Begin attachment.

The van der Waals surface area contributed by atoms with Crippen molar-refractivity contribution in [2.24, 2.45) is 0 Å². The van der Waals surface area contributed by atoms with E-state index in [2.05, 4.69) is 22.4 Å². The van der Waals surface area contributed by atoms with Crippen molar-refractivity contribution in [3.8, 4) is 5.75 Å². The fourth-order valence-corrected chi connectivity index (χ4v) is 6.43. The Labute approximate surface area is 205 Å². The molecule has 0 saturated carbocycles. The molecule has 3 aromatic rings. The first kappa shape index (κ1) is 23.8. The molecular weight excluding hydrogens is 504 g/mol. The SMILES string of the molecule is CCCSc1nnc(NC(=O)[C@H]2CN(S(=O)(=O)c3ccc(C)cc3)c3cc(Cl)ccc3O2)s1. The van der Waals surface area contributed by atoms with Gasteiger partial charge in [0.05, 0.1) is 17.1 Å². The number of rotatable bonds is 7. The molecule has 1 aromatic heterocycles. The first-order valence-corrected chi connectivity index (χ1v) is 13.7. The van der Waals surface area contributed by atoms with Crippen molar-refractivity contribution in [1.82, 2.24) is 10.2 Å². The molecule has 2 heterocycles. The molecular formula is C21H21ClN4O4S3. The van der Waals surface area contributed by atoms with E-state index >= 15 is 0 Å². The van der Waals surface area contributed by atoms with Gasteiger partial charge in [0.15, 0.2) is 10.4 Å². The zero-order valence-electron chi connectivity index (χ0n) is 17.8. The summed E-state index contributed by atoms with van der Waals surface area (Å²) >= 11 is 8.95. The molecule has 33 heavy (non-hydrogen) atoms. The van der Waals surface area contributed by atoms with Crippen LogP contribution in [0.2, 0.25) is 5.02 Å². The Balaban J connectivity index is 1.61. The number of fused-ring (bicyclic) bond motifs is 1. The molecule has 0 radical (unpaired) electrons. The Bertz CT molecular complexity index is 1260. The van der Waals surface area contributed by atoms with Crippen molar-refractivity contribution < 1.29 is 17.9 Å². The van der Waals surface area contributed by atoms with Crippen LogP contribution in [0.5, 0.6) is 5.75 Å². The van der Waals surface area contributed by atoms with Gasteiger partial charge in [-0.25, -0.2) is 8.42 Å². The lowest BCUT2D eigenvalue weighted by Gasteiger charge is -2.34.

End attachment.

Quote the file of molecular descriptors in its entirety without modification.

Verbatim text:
The van der Waals surface area contributed by atoms with Crippen molar-refractivity contribution in [2.24, 2.45) is 0 Å². The van der Waals surface area contributed by atoms with E-state index in [2.05, 4.69) is 22.4 Å². The van der Waals surface area contributed by atoms with Crippen molar-refractivity contribution in [3.8, 4) is 5.75 Å². The fourth-order valence-corrected chi connectivity index (χ4v) is 6.43. The Labute approximate surface area is 205 Å². The molecule has 0 saturated carbocycles. The molecule has 3 aromatic rings. The first kappa shape index (κ1) is 23.8. The molecular weight excluding hydrogens is 504 g/mol. The SMILES string of the molecule is CCCSc1nnc(NC(=O)[C@H]2CN(S(=O)(=O)c3ccc(C)cc3)c3cc(Cl)ccc3O2)s1. The van der Waals surface area contributed by atoms with Gasteiger partial charge in [0.05, 0.1) is 17.1 Å². The number of rotatable bonds is 7. The molecule has 1 aromatic heterocycles. The first-order valence-corrected chi connectivity index (χ1v) is 13.7. The van der Waals surface area contributed by atoms with Crippen molar-refractivity contribution in [1.82, 2.24) is 10.2 Å². The molecule has 2 heterocycles. The molecular formula is C21H21ClN4O4S3. The van der Waals surface area contributed by atoms with E-state index >= 15 is 0 Å². The van der Waals surface area contributed by atoms with Gasteiger partial charge in [0.15, 0.2) is 10.4 Å². The zero-order valence-electron chi connectivity index (χ0n) is 17.8. The summed E-state index contributed by atoms with van der Waals surface area (Å²) >= 11 is 8.95. The molecule has 33 heavy (non-hydrogen) atoms. The van der Waals surface area contributed by atoms with Crippen LogP contribution in [0.2, 0.25) is 5.02 Å². The Balaban J connectivity index is 1.61. The number of fused-ring (bicyclic) bond motifs is 1. The molecule has 0 radical (unpaired) electrons. The Bertz CT molecular complexity index is 1260. The van der Waals surface area contributed by atoms with Crippen molar-refractivity contribution < 1.29 is 17.9 Å². The van der Waals surface area contributed by atoms with Crippen LogP contribution in [0.5, 0.6) is 5.75 Å². The van der Waals surface area contributed by atoms with Gasteiger partial charge in [-0.25, -0.2) is 8.42 Å². The lowest BCUT2D eigenvalue weighted by Gasteiger charge is -2.34.